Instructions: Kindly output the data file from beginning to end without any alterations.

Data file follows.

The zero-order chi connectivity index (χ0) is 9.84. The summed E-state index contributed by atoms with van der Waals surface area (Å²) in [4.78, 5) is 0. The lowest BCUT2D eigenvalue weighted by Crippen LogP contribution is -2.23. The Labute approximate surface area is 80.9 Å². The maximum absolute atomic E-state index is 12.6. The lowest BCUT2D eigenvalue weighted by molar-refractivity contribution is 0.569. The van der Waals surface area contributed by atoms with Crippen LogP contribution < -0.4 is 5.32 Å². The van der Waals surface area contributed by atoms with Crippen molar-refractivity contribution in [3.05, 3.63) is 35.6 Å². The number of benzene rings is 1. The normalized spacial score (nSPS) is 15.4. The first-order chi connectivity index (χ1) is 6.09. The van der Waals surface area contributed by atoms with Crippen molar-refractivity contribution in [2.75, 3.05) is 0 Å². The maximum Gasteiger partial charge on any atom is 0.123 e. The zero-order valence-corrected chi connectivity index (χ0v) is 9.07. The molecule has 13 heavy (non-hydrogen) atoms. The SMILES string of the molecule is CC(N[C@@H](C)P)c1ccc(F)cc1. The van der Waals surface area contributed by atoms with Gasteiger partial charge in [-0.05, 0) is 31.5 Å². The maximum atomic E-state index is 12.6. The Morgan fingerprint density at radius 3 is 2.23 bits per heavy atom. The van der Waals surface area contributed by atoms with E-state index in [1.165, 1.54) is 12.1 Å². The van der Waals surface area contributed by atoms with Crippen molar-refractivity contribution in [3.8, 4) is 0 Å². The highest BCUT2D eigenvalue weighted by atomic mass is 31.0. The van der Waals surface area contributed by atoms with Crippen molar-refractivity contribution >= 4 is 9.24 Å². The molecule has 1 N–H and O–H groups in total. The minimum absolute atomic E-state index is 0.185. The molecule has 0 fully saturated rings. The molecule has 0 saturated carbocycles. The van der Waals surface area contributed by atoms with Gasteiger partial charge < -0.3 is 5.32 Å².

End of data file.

The zero-order chi connectivity index (χ0) is 9.84. The summed E-state index contributed by atoms with van der Waals surface area (Å²) in [4.78, 5) is 0. The lowest BCUT2D eigenvalue weighted by Crippen LogP contribution is -2.23. The Labute approximate surface area is 80.9 Å². The maximum absolute atomic E-state index is 12.6. The lowest BCUT2D eigenvalue weighted by molar-refractivity contribution is 0.569. The van der Waals surface area contributed by atoms with Crippen LogP contribution < -0.4 is 5.32 Å². The van der Waals surface area contributed by atoms with Crippen molar-refractivity contribution in [3.05, 3.63) is 35.6 Å². The number of benzene rings is 1. The normalized spacial score (nSPS) is 15.4. The first-order chi connectivity index (χ1) is 6.09. The van der Waals surface area contributed by atoms with Crippen molar-refractivity contribution in [2.75, 3.05) is 0 Å². The maximum Gasteiger partial charge on any atom is 0.123 e. The zero-order valence-corrected chi connectivity index (χ0v) is 9.07. The molecule has 13 heavy (non-hydrogen) atoms. The SMILES string of the molecule is CC(N[C@@H](C)P)c1ccc(F)cc1. The van der Waals surface area contributed by atoms with Gasteiger partial charge in [-0.05, 0) is 31.5 Å². The maximum atomic E-state index is 12.6. The Morgan fingerprint density at radius 3 is 2.23 bits per heavy atom. The van der Waals surface area contributed by atoms with E-state index in [1.165, 1.54) is 12.1 Å². The van der Waals surface area contributed by atoms with Crippen molar-refractivity contribution in [3.8, 4) is 0 Å². The highest BCUT2D eigenvalue weighted by atomic mass is 31.0. The van der Waals surface area contributed by atoms with Crippen molar-refractivity contribution >= 4 is 9.24 Å². The molecule has 1 N–H and O–H groups in total. The minimum absolute atomic E-state index is 0.185. The molecule has 0 fully saturated rings. The molecule has 0 saturated carbocycles. The van der Waals surface area contributed by atoms with Gasteiger partial charge < -0.3 is 5.32 Å².